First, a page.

The public turned out in force to pay their respects on Remembrance Day in Halifax town centre.
People from across Calderdale lined the streets as the parade marched through the town centre, before gathering outside Halifax Minster for the Service of Remembrance.
The rainy weather didn’t stop people of all ages from coming out to be part of the commemorations.
Major Charlie Helmn, assistant regiment secretary for the Yorkshire Regiment, said: “Remembrance is important to all the soldiers, but especially to the Yorkshire Regiment, and we’re accompanied this weekend by solders from Aachen, the twin town of Halifax.
“I’ve been escorting them all weekend and they’ve been fantastic ambassadors for their regiment, and their country.
“You can see by the effort they’ve made to be here, and the effort of around 30 people from the Aachen civic groups, how important it is for them.
“It’s a fitting tribute when you’ve got the German Chancellor in London, and the Germans here in Halifax. I think it sends the right message out to the world.
“It’s a fantastic turn out. I’m sure it will be same country-wide. Just a pity about the weather.”
Lenny Szrama, 53, from Huddersfield, said: “I think for what people endured we can go through a bit of rain!
“For me, a lot of it is to do with my own family. I know a lot of people talk about Remembrance, but when I look back at my own family history, and my partner’s, between us we have about 15 relatives who fought in the Great War.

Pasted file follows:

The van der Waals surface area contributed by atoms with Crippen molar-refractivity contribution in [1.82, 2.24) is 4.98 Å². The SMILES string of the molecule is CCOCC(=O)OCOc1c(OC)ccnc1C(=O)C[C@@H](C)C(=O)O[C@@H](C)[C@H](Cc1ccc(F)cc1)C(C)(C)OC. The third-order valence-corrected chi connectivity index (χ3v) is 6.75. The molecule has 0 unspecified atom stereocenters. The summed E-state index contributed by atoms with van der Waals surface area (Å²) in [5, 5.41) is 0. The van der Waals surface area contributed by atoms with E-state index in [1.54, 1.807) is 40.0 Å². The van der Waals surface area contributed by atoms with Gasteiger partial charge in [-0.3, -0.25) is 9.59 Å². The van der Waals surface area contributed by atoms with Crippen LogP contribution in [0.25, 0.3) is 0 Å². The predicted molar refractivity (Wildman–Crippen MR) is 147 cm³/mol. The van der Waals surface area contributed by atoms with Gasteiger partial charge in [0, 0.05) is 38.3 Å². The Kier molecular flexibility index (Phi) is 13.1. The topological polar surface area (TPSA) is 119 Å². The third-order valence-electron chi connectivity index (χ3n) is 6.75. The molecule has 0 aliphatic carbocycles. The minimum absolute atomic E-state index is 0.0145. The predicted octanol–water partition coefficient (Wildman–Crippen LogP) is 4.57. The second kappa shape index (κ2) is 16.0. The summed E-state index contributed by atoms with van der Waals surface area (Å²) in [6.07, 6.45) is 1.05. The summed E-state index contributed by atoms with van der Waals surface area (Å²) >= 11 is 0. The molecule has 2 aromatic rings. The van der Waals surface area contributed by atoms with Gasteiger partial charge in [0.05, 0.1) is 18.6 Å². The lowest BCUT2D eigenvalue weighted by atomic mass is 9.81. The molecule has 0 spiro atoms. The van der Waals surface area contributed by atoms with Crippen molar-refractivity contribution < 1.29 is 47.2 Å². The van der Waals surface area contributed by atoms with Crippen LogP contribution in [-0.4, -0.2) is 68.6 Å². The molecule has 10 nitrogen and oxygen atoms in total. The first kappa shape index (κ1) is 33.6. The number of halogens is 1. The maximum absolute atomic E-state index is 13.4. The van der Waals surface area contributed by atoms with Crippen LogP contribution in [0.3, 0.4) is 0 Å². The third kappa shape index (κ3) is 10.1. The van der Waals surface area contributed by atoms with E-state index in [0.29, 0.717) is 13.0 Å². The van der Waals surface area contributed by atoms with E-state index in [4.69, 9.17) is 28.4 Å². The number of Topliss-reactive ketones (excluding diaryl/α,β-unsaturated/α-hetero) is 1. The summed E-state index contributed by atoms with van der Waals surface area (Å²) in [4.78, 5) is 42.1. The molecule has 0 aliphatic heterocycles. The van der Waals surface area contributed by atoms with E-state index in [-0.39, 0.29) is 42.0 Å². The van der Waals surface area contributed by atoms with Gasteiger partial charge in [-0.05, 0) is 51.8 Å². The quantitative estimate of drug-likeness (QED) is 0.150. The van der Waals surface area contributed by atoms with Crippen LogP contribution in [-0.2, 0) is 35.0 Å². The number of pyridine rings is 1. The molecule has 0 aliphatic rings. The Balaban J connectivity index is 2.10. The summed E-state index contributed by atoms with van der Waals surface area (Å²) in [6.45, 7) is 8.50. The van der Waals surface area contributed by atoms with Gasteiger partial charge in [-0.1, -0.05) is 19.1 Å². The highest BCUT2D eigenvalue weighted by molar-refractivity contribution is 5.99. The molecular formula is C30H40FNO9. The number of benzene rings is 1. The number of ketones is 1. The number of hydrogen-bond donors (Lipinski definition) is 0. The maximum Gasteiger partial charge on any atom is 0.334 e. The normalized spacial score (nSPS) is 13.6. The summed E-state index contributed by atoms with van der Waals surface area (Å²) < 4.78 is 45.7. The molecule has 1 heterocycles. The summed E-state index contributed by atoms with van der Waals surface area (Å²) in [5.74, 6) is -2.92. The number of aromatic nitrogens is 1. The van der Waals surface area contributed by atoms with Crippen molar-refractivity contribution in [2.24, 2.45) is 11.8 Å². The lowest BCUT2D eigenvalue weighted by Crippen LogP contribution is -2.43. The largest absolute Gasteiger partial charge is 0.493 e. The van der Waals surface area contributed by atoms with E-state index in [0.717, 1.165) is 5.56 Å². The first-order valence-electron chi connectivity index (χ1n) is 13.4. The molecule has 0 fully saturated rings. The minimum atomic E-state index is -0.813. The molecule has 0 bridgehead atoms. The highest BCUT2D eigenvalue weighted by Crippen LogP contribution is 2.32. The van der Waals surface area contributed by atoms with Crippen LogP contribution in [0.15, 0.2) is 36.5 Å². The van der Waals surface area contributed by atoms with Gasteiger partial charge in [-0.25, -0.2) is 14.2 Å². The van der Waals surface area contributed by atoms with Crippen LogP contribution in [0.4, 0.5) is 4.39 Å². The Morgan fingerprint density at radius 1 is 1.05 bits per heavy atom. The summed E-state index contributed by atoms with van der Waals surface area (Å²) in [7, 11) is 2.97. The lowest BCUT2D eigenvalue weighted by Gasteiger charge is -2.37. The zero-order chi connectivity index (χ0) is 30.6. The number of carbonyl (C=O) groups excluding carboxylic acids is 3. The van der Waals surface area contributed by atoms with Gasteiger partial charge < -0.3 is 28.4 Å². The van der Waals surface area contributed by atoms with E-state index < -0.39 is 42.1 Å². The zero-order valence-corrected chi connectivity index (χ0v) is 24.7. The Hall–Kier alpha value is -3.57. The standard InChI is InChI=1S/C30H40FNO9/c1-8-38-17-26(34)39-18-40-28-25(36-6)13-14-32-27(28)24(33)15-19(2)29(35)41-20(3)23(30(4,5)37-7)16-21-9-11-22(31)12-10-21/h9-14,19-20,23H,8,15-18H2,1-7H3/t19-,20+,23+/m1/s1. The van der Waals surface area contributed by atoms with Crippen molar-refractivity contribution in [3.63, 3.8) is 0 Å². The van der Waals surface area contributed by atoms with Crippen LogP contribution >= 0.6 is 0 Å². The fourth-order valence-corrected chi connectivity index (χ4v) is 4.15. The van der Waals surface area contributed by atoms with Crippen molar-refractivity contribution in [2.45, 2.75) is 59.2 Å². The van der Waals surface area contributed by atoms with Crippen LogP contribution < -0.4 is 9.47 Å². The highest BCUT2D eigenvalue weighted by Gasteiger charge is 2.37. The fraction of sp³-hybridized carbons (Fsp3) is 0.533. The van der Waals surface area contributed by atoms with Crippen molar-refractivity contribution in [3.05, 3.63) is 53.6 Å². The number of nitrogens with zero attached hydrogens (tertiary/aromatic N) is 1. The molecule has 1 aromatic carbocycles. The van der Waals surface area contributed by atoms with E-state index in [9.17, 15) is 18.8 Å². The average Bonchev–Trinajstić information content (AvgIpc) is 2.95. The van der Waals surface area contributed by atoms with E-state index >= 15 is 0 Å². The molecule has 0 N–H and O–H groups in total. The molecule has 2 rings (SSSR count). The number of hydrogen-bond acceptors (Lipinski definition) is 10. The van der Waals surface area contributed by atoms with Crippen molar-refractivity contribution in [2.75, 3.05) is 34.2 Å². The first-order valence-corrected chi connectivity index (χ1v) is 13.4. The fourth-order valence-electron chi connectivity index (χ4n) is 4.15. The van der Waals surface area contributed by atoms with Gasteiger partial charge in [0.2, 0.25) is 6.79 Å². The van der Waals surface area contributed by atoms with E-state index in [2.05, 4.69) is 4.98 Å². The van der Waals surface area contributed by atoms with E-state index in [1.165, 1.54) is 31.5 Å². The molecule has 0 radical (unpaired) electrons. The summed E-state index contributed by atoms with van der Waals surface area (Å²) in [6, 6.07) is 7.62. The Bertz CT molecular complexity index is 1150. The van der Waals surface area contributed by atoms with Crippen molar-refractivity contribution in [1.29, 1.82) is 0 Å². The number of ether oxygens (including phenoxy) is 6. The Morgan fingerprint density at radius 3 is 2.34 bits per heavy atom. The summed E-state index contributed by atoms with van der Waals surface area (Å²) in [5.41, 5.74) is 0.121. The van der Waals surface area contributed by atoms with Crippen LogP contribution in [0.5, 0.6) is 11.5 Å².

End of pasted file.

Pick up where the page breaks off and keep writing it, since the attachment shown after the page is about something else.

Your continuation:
“Five of mine were killed, and certainly one of Steph’s, my partner, was. We thought it was really important to remember that fact, and that it is a family loss.”
Lolia Matty, 52, and Mark Dodgson, 56, were both in the town centre.
“We’re here to show our support, to honour all the people that died in the war,” said Mark.
“It’s important to come out and take part in it,” said Lolia. “What they did gave us the world we’ve got today.”
Graham I’Anson, 45, from Mixenden, said: “A lot of my family have been in the services - Army, Navy, RAF, serving now.
“It’s about respect and honour. It means a lot to me, and there should be more of it.
“We wouldn’t be here if it wasn’t for these boys and girls.
“I come to a parade every year, wherever I am.”
Mark Lovick, 42, and Sheryl Forsyth, 38, from Warley, were there for the parade.
“I was in the Army for 18 years,” said Mark, “so I’ve always been to Remembrance Services.
“I also work with the Ambulance station, so we’ve all come down together.
“I was a Staff Sergeant in the Army in the Royal Corps of Signals.
“It’s important every year, but I think it’s got a certain resonance with people because it’s the 100th anniversary.
“It’s just part of who I am that I have always come to the Remembrance parade, we both have.”
“I think it’s really important that people do have a day to come together,” said Sheryl, “because it’s hard to remember all the time, and people do forget, so it’s really lovely that people come together in this way.”
Mark added: “I know a lot of people are remembering the First World War this year, but I knew soldiers who died, so I remember them today.”
Gary Woodcock, 45, from Queensbury, who served in the Prince of Wales’s Own Regiment of Yorkshire for nine years as a Private, said: “I’ve come here to watch my two kids, Adam and Sophie, on parade. They’re Army Cadets.
“I did it many years ago myself, so it’s their turn now.
“The generations are disappearing and it’s got to be passed on and kept alive.
“It’s something we can’t afford to just put on a shelf and leave.”